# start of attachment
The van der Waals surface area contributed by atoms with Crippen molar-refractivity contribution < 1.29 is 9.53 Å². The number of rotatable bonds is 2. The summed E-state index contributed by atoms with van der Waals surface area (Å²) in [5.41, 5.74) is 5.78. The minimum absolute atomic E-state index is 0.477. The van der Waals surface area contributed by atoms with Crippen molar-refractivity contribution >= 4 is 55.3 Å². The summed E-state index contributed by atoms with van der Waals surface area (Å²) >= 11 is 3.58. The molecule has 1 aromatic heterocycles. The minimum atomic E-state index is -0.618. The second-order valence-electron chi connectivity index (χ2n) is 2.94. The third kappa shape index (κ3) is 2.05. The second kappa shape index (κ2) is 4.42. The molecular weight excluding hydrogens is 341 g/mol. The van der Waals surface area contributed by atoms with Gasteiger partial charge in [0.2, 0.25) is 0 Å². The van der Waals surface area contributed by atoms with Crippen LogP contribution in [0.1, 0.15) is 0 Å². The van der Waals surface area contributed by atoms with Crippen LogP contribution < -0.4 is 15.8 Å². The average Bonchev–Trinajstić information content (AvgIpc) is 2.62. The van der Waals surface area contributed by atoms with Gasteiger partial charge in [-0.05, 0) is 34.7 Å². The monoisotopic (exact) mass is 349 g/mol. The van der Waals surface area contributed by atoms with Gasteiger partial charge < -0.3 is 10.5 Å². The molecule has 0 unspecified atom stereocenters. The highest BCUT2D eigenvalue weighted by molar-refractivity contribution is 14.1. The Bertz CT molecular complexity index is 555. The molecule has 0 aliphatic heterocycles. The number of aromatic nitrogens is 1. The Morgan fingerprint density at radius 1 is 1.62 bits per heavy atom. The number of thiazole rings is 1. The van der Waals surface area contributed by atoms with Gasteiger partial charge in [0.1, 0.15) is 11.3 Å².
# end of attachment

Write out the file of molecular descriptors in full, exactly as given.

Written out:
The van der Waals surface area contributed by atoms with Crippen molar-refractivity contribution < 1.29 is 9.53 Å². The number of rotatable bonds is 2. The summed E-state index contributed by atoms with van der Waals surface area (Å²) in [5.41, 5.74) is 5.78. The minimum absolute atomic E-state index is 0.477. The van der Waals surface area contributed by atoms with Crippen molar-refractivity contribution >= 4 is 55.3 Å². The summed E-state index contributed by atoms with van der Waals surface area (Å²) >= 11 is 3.58. The molecule has 1 aromatic heterocycles. The minimum atomic E-state index is -0.618. The second-order valence-electron chi connectivity index (χ2n) is 2.94. The third kappa shape index (κ3) is 2.05. The second kappa shape index (κ2) is 4.42. The molecular weight excluding hydrogens is 341 g/mol. The van der Waals surface area contributed by atoms with Gasteiger partial charge in [0.2, 0.25) is 0 Å². The van der Waals surface area contributed by atoms with Crippen LogP contribution in [0.1, 0.15) is 0 Å². The van der Waals surface area contributed by atoms with Crippen LogP contribution < -0.4 is 15.8 Å². The average Bonchev–Trinajstić information content (AvgIpc) is 2.62. The van der Waals surface area contributed by atoms with Gasteiger partial charge in [-0.05, 0) is 34.7 Å². The monoisotopic (exact) mass is 349 g/mol. The van der Waals surface area contributed by atoms with Gasteiger partial charge < -0.3 is 10.5 Å². The molecule has 0 unspecified atom stereocenters. The highest BCUT2D eigenvalue weighted by molar-refractivity contribution is 14.1. The Bertz CT molecular complexity index is 555. The molecule has 0 aliphatic heterocycles. The number of aromatic nitrogens is 1. The Morgan fingerprint density at radius 1 is 1.62 bits per heavy atom. The number of thiazole rings is 1. The van der Waals surface area contributed by atoms with Gasteiger partial charge in [0.1, 0.15) is 11.3 Å².